Here's a fascinating interview with Andy Schneider, co-founder of Live Gamer, a firm that provides marketplaces for online game companies so that their players can engage in "real-money trades" -- sales of virtual items that are acquired through playing the game. This is presented as an alternative to "gold-farming," in which people in the developing world earn their living by amassing in-game wealth which is then sold on to impatient rich-world players who don't want to put in the hours necessary to gaining the wealth through their own play. The argument goes like this: legitimate marketplaces for "real" player-to-player exchanges will put "fake" players like gold farmers out of business. I'm skeptical: for one thing, the distinction between "real" players and "fake" players seems pretty arbitrary.
...[W]e spent a lot of time trying to understand the motivation of game players. Why do they engage in RMT? What are the hot-button issues? Does it break the fourth wall or the magic circle? Does it create an unfair advantage for players who are buying items that are giving them a performance advantage?
Real Money, Fake Property: Live Gamer's Andy Schneider on Bringing Item Sales in from the Cold
We looked at what these motivations are, and certainly there are players who want to get a performance advantage. But, there are also overwhelmingly more players who play MMOs and engage in RMT for social reasons.
The social reasons might be one of they want to play with friends who are leveling up faster than they are and they want to keep up, they want to play the game again from a different character class or race perspective, or they want to customize their experience - so they want to go ahead and buy the items that make them feel better about their character.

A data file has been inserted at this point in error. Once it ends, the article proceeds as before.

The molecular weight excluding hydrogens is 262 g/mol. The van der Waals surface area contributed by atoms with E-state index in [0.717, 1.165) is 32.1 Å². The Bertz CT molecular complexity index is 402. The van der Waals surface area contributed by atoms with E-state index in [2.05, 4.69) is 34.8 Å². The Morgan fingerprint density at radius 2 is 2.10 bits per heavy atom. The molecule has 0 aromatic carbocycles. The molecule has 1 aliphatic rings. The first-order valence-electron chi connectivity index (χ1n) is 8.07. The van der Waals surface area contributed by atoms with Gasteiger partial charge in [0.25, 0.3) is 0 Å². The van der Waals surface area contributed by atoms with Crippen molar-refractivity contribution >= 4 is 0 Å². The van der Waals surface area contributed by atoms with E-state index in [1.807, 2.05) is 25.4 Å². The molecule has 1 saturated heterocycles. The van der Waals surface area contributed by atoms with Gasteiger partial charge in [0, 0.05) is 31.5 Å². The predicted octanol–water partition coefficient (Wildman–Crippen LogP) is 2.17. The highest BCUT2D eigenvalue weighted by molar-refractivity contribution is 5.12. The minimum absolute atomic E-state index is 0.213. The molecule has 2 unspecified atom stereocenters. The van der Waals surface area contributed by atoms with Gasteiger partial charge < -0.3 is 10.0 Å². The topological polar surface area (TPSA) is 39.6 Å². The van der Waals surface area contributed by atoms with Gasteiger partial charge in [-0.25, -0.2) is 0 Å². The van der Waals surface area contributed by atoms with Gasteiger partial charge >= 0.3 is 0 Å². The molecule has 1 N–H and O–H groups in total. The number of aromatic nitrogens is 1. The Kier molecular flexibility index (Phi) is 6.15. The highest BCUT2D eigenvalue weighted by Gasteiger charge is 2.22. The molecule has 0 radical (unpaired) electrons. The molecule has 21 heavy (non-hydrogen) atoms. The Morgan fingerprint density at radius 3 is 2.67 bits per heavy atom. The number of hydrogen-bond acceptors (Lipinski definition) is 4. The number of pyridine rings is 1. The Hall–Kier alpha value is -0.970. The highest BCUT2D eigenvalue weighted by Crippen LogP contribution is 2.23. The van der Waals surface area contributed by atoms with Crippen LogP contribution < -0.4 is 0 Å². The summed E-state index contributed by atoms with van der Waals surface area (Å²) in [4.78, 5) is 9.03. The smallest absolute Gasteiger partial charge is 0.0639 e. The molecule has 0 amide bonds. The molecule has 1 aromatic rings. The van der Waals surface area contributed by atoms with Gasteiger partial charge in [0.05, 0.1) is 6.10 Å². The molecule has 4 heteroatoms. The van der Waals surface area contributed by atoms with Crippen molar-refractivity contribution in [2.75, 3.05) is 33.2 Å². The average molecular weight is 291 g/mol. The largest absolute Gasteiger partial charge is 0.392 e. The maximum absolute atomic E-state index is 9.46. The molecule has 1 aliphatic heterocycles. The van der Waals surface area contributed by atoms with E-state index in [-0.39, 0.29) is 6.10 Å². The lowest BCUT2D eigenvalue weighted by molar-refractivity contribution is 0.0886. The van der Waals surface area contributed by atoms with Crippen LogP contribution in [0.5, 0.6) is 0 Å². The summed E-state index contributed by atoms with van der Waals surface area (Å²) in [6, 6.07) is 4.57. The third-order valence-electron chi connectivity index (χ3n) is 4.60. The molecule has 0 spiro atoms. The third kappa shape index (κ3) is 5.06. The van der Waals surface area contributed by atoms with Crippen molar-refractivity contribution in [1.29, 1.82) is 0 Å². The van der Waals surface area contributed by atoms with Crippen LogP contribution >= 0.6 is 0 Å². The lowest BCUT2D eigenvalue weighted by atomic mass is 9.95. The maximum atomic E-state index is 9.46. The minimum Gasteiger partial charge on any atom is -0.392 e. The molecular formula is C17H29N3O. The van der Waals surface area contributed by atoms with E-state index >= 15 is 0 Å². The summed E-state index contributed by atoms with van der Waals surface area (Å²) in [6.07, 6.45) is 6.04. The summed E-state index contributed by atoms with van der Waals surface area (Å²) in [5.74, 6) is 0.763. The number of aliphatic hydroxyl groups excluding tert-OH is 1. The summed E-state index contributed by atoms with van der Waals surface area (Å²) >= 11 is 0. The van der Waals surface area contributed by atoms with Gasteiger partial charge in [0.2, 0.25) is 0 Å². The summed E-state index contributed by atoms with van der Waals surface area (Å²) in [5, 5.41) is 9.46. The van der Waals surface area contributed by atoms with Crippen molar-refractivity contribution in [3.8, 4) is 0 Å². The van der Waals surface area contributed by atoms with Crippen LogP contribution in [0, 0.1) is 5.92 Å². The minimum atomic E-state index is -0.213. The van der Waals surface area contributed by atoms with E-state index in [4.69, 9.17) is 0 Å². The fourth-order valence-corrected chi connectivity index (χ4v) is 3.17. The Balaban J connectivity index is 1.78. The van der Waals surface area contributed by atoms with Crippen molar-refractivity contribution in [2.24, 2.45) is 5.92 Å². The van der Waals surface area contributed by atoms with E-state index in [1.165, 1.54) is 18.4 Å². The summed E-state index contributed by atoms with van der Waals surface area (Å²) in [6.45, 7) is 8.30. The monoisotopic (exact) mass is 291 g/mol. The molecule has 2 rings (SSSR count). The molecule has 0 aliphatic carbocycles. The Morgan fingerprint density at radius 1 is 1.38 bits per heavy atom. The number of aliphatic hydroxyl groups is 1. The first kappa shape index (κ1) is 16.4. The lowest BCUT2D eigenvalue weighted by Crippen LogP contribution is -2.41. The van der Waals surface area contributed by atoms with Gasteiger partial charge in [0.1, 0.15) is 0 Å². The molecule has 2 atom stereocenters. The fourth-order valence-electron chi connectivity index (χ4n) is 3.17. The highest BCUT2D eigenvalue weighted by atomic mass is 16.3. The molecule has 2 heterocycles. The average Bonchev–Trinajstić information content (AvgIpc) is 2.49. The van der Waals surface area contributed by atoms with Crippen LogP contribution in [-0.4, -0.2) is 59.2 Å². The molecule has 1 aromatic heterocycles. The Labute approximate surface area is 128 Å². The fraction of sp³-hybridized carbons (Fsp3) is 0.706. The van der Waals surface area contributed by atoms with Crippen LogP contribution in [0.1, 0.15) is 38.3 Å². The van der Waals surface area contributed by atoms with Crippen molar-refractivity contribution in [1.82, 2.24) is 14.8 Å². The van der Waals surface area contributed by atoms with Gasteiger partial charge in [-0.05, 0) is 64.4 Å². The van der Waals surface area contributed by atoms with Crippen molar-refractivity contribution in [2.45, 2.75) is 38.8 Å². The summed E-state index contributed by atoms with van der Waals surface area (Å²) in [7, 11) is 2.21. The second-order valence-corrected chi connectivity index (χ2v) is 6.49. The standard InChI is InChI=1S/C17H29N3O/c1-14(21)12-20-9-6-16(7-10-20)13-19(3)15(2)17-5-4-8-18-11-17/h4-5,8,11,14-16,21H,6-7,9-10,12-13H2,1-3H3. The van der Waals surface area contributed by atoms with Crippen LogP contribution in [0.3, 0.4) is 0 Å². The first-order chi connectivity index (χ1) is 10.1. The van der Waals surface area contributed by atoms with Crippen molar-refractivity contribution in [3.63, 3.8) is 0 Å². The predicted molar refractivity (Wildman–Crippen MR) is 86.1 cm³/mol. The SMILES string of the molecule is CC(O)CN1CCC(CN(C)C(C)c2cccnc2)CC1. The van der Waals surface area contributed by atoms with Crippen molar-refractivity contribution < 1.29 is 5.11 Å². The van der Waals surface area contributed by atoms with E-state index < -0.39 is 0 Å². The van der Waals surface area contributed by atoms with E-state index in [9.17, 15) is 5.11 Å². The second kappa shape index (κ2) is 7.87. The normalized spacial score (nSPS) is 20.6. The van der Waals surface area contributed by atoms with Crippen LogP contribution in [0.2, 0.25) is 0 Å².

There's also the players who want to explore everything the game developer or designer has created, and they can't possibly do it because they don't have enough time.
In the end, all of these people engage in RMT because they don't have enough time, but they might have more disposable income. And that's the predominant reason why people that we see are engaging in RMT, and we certainly see all the arguments against RMT.
“I think that it was in my generation that people who made video games really became designers rather than technologists,” Shigero Miyamoto says.
Nintendo’s nostalgic instant sellout NES Classic (still available from scalpers) only comes with 30 games and no way to add more: but it only took two months from the announcement date for intrepid hackers to jailbreak the device and come up with a way to load your favorite ROMs, using a USB cable and a PC.
I don’t know what this young fellow is saying in in this shooter game, but one presumes that the war isn’t going well for him. (Previously.)
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